If you’re an HR professional, you know how important it is to survey your employees.
You also know that it's possible to do too much of a good thing. You're justifiably cautious, maybe even fearful, about running too many employee surveys. You've probably had thoughts like these:
- “What if we’re unable to act on the feedback we get?”
- “What if we’re surveying employees too often? Will they stop responding to future surveys?"
- “Our people already have a lot on their plates. I don’t want to overburden them by adding an employee survey to their to-do lists.”
These are all valid concerns--but they shouldn't hold you back from running employee surveys. With a little planning, you can gather timely, valuable insights about your workplace without annoying your colleagues.
When to survey employees: 2 questions to ask
There's no one-size-fits-all frequency for conducting surveys. (Sorry.) However, there are two simple questions you can ask that will help you figure out the timing that works for your organization.
What's my goal for this survey?
Before running an employee survey, make sure you know why you're doing it. This will help you ask questions that give you the most useful feedback.
Here are some possible survey objectives:
- Learn how to better support my employees during a crisis like COVID
- Get feedback on how to return to in-office work as smoothly as possible
- Gather baseline data so you can track how your company culture changes over time
Will leadership be able to act on the survey results?
Before launching an employee survey, make sure your leadership teams have the bandwidth to act on the survey results in a timely fashion.
For example, if you work for a tax preparation company, you might not want to launch an employee survey at the height of tax season.
If now isn’t the right time of year to run your survey, that's OK! Figure out when would be a better time--and commit to it. Don’t put it off indefinitely.
Survey employees at least once a year
If you aren't gathering feedback at least once a year, you might fail to notice changes in your employee experience. For example, consider what employees have had to deal with just since March:
- Anxiety and stress over the pandemic
- An abrupt transition to remote work
- George Floyd’s death and the ensuing call for racial justice and equality
That's a lot to process in a year, let alone a quarter.
90% of our customers survey their employees once a year or more. They know that if you go too long between surveys, it's harder to keep up with the changing needs of your people.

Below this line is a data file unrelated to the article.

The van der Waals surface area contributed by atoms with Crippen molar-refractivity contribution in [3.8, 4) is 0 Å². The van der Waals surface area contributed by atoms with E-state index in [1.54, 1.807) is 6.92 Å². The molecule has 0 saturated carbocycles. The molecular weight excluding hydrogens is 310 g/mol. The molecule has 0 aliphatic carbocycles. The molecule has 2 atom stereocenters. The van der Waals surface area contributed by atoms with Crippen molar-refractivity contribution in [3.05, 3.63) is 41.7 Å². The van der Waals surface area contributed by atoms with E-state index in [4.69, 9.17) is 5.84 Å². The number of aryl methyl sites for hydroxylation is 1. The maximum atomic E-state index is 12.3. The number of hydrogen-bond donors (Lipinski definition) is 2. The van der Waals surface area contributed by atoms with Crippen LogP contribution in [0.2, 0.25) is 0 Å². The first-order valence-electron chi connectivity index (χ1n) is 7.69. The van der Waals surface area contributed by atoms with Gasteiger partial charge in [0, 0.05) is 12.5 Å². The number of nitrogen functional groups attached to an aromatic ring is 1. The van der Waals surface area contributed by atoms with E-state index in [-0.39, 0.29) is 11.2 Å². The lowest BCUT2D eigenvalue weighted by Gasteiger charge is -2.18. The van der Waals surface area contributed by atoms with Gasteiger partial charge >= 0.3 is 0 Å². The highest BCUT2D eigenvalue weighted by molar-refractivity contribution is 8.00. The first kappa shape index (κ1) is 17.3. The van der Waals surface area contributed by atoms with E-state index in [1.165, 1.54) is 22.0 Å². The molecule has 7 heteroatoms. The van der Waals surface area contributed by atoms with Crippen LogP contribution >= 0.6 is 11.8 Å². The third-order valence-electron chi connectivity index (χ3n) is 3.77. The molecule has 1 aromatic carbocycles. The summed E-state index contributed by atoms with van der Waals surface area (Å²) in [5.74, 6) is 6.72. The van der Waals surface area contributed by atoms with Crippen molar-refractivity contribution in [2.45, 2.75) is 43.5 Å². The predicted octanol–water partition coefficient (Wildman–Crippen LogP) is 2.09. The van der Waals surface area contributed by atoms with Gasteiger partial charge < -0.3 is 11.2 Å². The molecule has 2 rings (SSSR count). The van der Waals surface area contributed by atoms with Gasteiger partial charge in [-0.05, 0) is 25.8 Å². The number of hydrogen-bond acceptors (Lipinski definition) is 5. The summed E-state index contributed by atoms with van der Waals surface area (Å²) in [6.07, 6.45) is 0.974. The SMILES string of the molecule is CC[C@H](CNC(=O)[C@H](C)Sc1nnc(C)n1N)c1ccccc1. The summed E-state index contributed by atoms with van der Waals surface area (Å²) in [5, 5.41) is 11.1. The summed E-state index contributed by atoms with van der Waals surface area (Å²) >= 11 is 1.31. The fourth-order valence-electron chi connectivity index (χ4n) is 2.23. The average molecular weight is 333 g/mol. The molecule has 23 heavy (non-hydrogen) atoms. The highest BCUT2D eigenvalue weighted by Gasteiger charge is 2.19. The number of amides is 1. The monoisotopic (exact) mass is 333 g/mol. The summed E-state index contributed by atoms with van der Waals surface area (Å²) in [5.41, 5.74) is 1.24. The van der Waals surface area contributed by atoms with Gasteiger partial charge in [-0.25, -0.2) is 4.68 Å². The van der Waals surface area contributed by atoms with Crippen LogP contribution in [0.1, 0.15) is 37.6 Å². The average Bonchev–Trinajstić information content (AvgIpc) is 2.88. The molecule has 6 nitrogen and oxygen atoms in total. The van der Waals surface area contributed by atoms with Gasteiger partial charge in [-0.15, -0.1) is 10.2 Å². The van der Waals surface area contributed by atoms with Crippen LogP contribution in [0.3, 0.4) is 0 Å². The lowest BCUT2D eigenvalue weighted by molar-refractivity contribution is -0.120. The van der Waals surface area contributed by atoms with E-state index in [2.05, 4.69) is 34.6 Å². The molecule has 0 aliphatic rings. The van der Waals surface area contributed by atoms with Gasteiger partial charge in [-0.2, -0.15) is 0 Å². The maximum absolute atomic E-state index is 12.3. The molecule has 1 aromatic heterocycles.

One-on-one check-ins are also valuable, but not everyone is comfortable sharing feedback in person. Employee surveys give people a way to express themselves openly, honestly and confidentially. They also give you the data you need to get buy-in for new initiatives.
Advanced listening calls for pulse surveys
Many organizations with advanced listening strategies survey employees more often than once a year. They may collect feedback and data semiannually, quarterly, monthly or even weekly (like Workday's Feedback Friday survey.)
Once you’re comfortable launching an annual survey, gathering feedback and sharing the results with employees, consider surveying more often. But don't just survey for the sake of surveying--it’s important to analyze the survey results and use them to inform your next survey:
- First, look at the results from your annual survey and identify your main growth opportunities
- After you've worked through the data, think about launching a pulse survey that focuses on one or two specific growth opportunities
For instance, maybe your survey results show that your tenured employees are having a less positive experience than your new hires. You might follow up with a pulse survey geared specifically towards asking your new hires about their training and onboarding experience. You could also conduct listening sessions with longer-tenured employees to better understand why they’re having a less positive experience.
Here at Great Place to Work®, we take our own Trust Index™ survey once a year and run pulse surveys on an as-need basis:
- Our leadership team rolled out a pulse survey in March to better understand how to support our employees during the pandemic
- We hired about 10 new employees towards the end of 2019, so our leadership team decided to run a pulse survey to gauge how their onboarding experience has been
How often is too often? How to avoid survey fatigue
Survey fatigue only occurs when it becomes clear to employees that leadership doesn’t take their feedback into consideration.
Here are some steps you can take to avoid this feeling:
- Express genuine gratitude for your employees’ participation and feedback
- Facilitate listening sessions to gain more context into your survey results
- Summarize leaderships' key takeaways and commitments to action
- Take action as promised
- Clearly communicate results from new initiatives and programs created as a result of the survey.
Whether you survey once, twice or 20+ times a year, if you develop a careful listening strategy built on employee surveys, you'll gain insight that helps you make more data-driven business decisions, support your people and take impactful strategic action.
Ready to start your pulse survey strategy?
Contact us to learn more about our Trust Index employee survey and how we can help you create survey cadence for your organization.